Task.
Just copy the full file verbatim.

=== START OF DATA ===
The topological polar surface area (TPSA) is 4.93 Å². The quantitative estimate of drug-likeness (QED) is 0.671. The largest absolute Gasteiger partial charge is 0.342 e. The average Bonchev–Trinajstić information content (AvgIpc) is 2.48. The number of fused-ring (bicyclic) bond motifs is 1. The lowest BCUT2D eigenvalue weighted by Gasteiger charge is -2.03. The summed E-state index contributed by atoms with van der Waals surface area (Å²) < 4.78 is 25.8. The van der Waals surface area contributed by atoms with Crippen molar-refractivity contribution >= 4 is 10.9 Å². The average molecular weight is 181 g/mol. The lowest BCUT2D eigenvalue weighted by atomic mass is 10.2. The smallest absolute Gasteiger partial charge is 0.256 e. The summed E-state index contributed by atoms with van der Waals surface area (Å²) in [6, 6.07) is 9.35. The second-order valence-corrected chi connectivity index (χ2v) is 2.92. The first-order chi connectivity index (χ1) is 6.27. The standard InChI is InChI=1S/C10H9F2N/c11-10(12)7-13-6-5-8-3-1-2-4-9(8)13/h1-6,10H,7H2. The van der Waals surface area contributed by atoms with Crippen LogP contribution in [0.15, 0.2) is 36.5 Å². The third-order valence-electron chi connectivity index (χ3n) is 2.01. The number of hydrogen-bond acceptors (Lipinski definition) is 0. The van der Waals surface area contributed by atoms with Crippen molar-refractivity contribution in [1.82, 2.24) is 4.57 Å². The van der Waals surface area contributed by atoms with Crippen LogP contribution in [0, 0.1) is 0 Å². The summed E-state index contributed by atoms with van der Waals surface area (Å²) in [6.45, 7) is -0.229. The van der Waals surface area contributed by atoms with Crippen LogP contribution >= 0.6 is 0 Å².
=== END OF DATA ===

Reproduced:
The topological polar surface area (TPSA) is 4.93 Å². The quantitative estimate of drug-likeness (QED) is 0.671. The largest absolute Gasteiger partial charge is 0.342 e. The average Bonchev–Trinajstić information content (AvgIpc) is 2.48. The number of fused-ring (bicyclic) bond motifs is 1. The lowest BCUT2D eigenvalue weighted by Gasteiger charge is -2.03. The summed E-state index contributed by atoms with van der Waals surface area (Å²) < 4.78 is 25.8. The van der Waals surface area contributed by atoms with Crippen molar-refractivity contribution >= 4 is 10.9 Å². The average molecular weight is 181 g/mol. The lowest BCUT2D eigenvalue weighted by atomic mass is 10.2. The smallest absolute Gasteiger partial charge is 0.256 e. The summed E-state index contributed by atoms with van der Waals surface area (Å²) in [6, 6.07) is 9.35. The second-order valence-corrected chi connectivity index (χ2v) is 2.92. The first-order chi connectivity index (χ1) is 6.27. The standard InChI is InChI=1S/C10H9F2N/c11-10(12)7-13-6-5-8-3-1-2-4-9(8)13/h1-6,10H,7H2. The van der Waals surface area contributed by atoms with Crippen LogP contribution in [0.15, 0.2) is 36.5 Å². The third-order valence-electron chi connectivity index (χ3n) is 2.01. The number of hydrogen-bond acceptors (Lipinski definition) is 0. The van der Waals surface area contributed by atoms with Crippen molar-refractivity contribution in [1.82, 2.24) is 4.57 Å². The van der Waals surface area contributed by atoms with Crippen LogP contribution in [0, 0.1) is 0 Å². The summed E-state index contributed by atoms with van der Waals surface area (Å²) in [6.45, 7) is -0.229. The van der Waals surface area contributed by atoms with Crippen LogP contribution >= 0.6 is 0 Å².